I camped out the first night at the mouth of the river. Awesome views, but it was a cold nights sleep. I didn't take into account the ground being frozen this time of year. With no insulation pad, it was hard to stay warm. After the first night I stayed in a vacant cabin built by the fisheries department. It was downriver about a quarter of a mile. Much warmer, but not as nice as looking out from the tent at the lake.
The salmon smolt migrate downstream in huge numbers early in the spring. Arctic char hang out at the choke points right before the river and feast. Arctic terns and seagulls dive from above. A streamer or a small spoon will produce lots of fish. They are bullish fighters on the rod.

Seattle to Juneau, Up the inside passage

I spent too much time last spring not guiding (or making money) due to weather, and way too much time on the internet looking at ridiculous things, like the Craigslist wanted section. Not sure what I was doing there, but around nine pages deep I found an add looking for help on a yacht headed to Juneau from Seattle. The number on the add turned out to be wrong, and the guy on the other end apparently didn't have a yacht, and even if he did (I didn't ask), he wasn't interested in my services. I did a little digging, found the business that was interested and got the right number. After a brief conversation with a little bit of exaggeration about my seafaring ways, I was on board, so to speak.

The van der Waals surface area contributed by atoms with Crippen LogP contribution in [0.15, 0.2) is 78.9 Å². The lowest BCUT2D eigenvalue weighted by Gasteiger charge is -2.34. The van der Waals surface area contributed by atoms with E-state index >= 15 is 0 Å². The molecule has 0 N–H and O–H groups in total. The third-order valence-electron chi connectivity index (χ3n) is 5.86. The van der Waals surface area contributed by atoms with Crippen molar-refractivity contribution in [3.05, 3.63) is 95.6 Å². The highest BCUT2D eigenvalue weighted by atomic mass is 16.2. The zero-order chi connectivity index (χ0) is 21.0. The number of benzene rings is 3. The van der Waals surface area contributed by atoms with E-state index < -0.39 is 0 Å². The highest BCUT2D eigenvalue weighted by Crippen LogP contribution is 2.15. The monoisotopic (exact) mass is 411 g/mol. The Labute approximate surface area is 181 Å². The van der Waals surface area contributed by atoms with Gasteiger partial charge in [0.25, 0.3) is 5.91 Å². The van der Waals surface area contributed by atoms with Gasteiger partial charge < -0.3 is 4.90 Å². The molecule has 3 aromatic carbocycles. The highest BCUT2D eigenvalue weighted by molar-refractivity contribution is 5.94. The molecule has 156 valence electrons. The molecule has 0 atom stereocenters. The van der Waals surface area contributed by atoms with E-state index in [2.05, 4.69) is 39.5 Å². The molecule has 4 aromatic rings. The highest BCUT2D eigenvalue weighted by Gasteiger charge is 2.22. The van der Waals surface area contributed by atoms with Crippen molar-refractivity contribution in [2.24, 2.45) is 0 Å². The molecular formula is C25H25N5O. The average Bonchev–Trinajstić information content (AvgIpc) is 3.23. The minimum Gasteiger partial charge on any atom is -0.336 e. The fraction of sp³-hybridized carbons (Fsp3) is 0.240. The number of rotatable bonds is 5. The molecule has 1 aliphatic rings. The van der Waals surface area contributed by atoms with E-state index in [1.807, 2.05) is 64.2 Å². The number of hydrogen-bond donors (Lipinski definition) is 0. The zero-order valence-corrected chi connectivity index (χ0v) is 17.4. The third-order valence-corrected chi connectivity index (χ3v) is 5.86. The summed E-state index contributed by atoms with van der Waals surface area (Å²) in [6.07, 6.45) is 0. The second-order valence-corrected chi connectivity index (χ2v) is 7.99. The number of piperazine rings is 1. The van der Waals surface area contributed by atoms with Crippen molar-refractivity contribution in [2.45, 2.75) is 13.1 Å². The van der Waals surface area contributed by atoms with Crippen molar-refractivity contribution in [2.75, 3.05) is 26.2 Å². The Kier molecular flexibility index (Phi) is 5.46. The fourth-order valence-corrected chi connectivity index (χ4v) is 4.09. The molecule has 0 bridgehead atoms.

Three weeks later, I was leaving the ballard locks with $25 bucks in my pocket and the salty sea breeze in my hair. The captain (Bob) had his girlfriend (can't remember) on board, and there was a retired guy named after a dog (Rex) who volunteered as well. It takes about 100 hours to make the trip. We ran around 10-12 hours a day. Most mornings I would wake up, help pull the anchor, or untie the lines from the dock, and make coffee and Bob's tea. The tea became my most important job. Apparently nobody knew how to brew a cup of tea like myself, much to the girlfriends chagrin. Bob would go back to bed while Rex and I manned the helm, making sure we didn't hit anything. We read books, we talked about fishing and life in general, and we looked through the binoculars a lot. It was a good time for a guy with $25 to his name.